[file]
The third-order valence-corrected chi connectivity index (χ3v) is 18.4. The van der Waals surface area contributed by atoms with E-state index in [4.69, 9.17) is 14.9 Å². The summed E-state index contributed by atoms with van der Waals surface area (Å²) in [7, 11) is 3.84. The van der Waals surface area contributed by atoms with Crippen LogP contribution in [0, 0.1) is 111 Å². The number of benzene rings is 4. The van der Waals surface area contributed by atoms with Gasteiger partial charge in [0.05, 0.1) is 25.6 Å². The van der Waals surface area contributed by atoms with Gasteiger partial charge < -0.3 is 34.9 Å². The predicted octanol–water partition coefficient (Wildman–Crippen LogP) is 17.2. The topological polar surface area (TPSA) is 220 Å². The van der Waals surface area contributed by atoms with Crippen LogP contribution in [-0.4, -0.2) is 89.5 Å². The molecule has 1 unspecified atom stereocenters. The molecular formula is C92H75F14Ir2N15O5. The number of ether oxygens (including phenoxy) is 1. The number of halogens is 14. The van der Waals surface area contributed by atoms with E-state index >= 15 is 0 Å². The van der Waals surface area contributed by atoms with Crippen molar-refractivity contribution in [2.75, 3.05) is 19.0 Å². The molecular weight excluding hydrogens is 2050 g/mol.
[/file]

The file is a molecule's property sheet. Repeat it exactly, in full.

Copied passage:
The third-order valence-corrected chi connectivity index (χ3v) is 18.4. The van der Waals surface area contributed by atoms with E-state index in [4.69, 9.17) is 14.9 Å². The summed E-state index contributed by atoms with van der Waals surface area (Å²) in [7, 11) is 3.84. The van der Waals surface area contributed by atoms with Crippen LogP contribution in [0, 0.1) is 111 Å². The number of benzene rings is 4. The van der Waals surface area contributed by atoms with Gasteiger partial charge in [0.05, 0.1) is 25.6 Å². The van der Waals surface area contributed by atoms with Gasteiger partial charge < -0.3 is 34.9 Å². The predicted octanol–water partition coefficient (Wildman–Crippen LogP) is 17.2. The topological polar surface area (TPSA) is 220 Å². The van der Waals surface area contributed by atoms with Crippen LogP contribution in [-0.4, -0.2) is 89.5 Å². The molecule has 1 unspecified atom stereocenters. The molecular formula is C92H75F14Ir2N15O5. The number of ether oxygens (including phenoxy) is 1. The number of halogens is 14. The van der Waals surface area contributed by atoms with E-state index >= 15 is 0 Å². The van der Waals surface area contributed by atoms with Crippen molar-refractivity contribution in [2.75, 3.05) is 19.0 Å². The molecular weight excluding hydrogens is 2050 g/mol.